Molecular design of antimicrobial peptides based on
hemagglutinin fusion domain to combat antibiotic resistance in
Center of infectious Diseases, West China
Hospital, Sichuan University, Chengdu
Hui Ye, Center of infectious Diseases, West
China Hospital, Sichuan University, Chengdu
Antimicrobial peptides are derived from the viral fusion domain of influenza virus hemagglutinin
based on rational analysis of the intermolecular interaction between peptides and bacterial outer
membrane. It is revealed that the isolated viral fusion domain is a negatively charged peptide
that cannot effectively interact with the anionic membrane. Conversion of the native
to a positively charged peptide HAfp
_KK by E11K/D19K mutation can promote
the peptide‐membrane interaction substantially; this confers to the peptide a moderate antibac-
terial potency against antibiotic‐resistant bacterial strains. Cyclization of the linear peptide
_KK results in a cyclic peptide cHAfp
_KK, which can largely minimize entropy pen-
alty upon the peptide‐membrane binding by pre‐stabilizing peptide hairpin configuration in sol-
vent, where the linear peptide would incur in a considerable conformational change/folding
from intrinsic disorder (in water) to the structured hairpin conformation (in lipid). As might be
expected, the cyclization considerably improves peptide antibacterial activity with minimum
inhibitory concentration of 67 and 34 μg/mL against multidrug‐resistant Pseudomonas aeruginosa
and methicillin‐resistant Staphylococcus aureus, respectively.
antibiotic resistance, antimicrobial peptide, bacterial infection, membrane activity, structural
dynamics, viral fusion domain
Antimicrobial resistance (AMR) within a wide range of anti‐infective
agents is a growing public health threat of broad concern to countries
and multiple sectors.
The rapid emergence of resistant bacteria is
occurring worldwide, endangering the efficacy of antibiotics, which
have transformed medicine and saved millions of lives.
new classes of antibiotics has long been great attraction in the medi-
Many efforts have been directed toward finding
alternative antibiotics unaffected by resistance mechanisms. Antimi-
crobial peptides (AMPs) are regarded as one of the most promising
alternatives in this regard.
AMPs are membrane‐active peptides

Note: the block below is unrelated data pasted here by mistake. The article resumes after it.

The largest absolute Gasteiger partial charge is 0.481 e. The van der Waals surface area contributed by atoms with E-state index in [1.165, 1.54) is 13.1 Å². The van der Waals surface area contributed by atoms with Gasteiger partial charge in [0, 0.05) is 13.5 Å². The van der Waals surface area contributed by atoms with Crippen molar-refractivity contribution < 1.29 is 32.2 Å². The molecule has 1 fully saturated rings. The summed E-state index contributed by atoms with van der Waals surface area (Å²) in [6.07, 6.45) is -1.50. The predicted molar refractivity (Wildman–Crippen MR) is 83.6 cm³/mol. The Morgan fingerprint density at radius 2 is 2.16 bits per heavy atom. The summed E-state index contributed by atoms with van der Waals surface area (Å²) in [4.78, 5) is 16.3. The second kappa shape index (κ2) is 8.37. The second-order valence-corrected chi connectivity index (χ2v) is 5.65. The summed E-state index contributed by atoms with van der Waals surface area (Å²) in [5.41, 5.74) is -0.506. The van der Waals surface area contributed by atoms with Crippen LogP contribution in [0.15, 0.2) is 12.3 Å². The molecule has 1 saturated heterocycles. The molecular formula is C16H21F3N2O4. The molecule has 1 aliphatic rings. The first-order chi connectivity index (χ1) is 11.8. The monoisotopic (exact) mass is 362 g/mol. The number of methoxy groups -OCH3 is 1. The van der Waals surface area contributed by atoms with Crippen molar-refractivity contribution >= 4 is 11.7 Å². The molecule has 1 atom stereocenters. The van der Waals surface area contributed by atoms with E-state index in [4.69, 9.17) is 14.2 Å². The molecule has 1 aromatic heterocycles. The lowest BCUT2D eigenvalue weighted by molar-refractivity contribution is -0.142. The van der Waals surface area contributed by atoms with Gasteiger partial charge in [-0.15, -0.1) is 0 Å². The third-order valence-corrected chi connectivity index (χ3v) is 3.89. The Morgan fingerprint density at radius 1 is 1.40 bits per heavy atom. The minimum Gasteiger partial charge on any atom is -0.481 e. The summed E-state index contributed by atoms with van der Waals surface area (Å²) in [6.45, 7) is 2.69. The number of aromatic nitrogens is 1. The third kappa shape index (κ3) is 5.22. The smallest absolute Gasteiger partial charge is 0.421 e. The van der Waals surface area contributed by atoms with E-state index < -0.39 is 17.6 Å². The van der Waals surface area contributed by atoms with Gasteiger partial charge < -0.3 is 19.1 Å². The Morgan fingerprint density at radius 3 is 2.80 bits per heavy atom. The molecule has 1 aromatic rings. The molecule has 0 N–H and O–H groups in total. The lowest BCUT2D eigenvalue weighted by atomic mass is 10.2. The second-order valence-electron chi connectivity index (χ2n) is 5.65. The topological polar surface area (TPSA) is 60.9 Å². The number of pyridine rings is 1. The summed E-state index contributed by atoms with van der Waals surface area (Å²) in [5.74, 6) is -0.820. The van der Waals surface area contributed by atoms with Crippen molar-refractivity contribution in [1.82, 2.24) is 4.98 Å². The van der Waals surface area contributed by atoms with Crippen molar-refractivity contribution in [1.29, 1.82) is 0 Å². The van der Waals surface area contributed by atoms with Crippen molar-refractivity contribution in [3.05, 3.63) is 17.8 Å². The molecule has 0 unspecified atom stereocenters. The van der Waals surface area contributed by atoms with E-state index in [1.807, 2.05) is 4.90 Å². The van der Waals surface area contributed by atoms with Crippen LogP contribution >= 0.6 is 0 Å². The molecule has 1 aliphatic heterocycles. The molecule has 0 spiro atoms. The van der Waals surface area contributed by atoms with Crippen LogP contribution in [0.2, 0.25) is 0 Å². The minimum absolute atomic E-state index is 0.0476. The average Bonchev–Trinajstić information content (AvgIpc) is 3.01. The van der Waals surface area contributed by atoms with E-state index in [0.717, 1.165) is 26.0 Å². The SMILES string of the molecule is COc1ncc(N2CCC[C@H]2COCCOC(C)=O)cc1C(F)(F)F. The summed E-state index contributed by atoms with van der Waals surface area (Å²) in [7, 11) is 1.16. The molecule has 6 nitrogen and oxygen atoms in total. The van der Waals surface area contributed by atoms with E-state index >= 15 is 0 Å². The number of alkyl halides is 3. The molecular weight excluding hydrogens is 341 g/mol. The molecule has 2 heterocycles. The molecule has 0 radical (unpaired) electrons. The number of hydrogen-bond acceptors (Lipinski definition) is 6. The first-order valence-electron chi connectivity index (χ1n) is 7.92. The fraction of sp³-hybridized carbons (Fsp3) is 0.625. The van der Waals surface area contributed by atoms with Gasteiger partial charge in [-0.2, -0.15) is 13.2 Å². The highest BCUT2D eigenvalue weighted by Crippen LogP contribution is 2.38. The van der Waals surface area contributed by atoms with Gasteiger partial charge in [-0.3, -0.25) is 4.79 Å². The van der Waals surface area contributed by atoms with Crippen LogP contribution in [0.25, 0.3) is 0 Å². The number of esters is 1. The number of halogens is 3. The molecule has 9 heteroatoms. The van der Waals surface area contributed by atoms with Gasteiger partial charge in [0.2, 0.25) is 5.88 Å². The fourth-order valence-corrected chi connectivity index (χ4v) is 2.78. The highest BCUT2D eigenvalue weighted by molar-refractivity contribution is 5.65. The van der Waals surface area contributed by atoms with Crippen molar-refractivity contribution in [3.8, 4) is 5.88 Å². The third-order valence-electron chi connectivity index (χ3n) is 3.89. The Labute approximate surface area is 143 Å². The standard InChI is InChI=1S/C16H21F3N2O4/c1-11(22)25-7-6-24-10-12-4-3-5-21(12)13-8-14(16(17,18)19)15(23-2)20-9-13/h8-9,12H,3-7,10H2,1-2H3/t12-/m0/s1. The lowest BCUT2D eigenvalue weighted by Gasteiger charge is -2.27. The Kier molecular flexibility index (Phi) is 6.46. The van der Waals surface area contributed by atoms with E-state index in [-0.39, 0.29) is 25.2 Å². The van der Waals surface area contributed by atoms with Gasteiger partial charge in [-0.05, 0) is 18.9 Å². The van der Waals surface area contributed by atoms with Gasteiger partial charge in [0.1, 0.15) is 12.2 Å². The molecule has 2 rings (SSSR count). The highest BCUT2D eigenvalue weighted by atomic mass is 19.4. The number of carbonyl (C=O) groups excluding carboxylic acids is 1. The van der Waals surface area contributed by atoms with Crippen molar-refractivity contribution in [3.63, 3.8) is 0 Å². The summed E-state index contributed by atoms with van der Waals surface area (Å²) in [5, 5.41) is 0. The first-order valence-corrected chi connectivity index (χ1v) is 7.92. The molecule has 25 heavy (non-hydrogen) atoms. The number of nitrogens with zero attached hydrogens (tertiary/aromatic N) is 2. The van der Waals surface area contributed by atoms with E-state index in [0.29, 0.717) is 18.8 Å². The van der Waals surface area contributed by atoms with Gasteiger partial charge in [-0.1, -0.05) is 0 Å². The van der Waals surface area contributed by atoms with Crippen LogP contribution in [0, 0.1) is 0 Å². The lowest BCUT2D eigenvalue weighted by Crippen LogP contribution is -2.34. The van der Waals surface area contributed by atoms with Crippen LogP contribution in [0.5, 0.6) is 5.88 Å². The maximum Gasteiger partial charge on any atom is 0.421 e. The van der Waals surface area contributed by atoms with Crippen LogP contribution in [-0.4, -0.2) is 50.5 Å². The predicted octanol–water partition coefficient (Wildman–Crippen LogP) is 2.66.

with excess cationic residues and wide hydrophobic patches.
They fall into 4 major structural categories based on their amphiphilic
conformations that are preformed or occur after membrane interac-
tion, that is, α‐helix, β‐sheet, loop coil, and extended configuration.
New strategies have been developed to identify and discover
AMPs with high antibacterial potency against multidrug‐resistant
pathogens in clinical practice.
Previous studies demonstrated that the
viral fusion domains (VFDs), another class of MAPs as an important
component of viral capsid structural proteins,
can be used as structural
templates to design AMPs
; AMPs have been successfully derived from
the VFDs of influenza A virus
and chikungunya virus.
known that there is a considerable difference between AMPs and VFDs
as the chemical compositions and physical properties of bacterial outer
membranes and mammalian cell membranes are quite different.
addition, many VFDs act generally at the intracellular side of the mem-
brane to produce cell permeabilization and lysis. The inner membrane
leaflet has a different lipid composition in respect to the outer one,
and these fusion domains are therefore evolved to insert in this leaflet
and act on eukaryotic cells. This is an important difference between
the peptide‐membrane interaction of AMPs and VFDs.
In the current work, we performed molecular simulation and con-
formational analysis to characterize the structural basis and dynamics
property of influenza hemagglutinin VFDs and to investigate its inter-
action with the lipid bilayer models of both bacterial and mammalian
Received: 11 November 2017 Revised: 15 January 2018 Accepted: 15 January 2018
J Pep Sci. 2018;24:e3068.
Copyright © 2018 European Peptide Society and John Wiley & Sons, Ltd.wileyonlinelibrary.com/journal/psc 1of9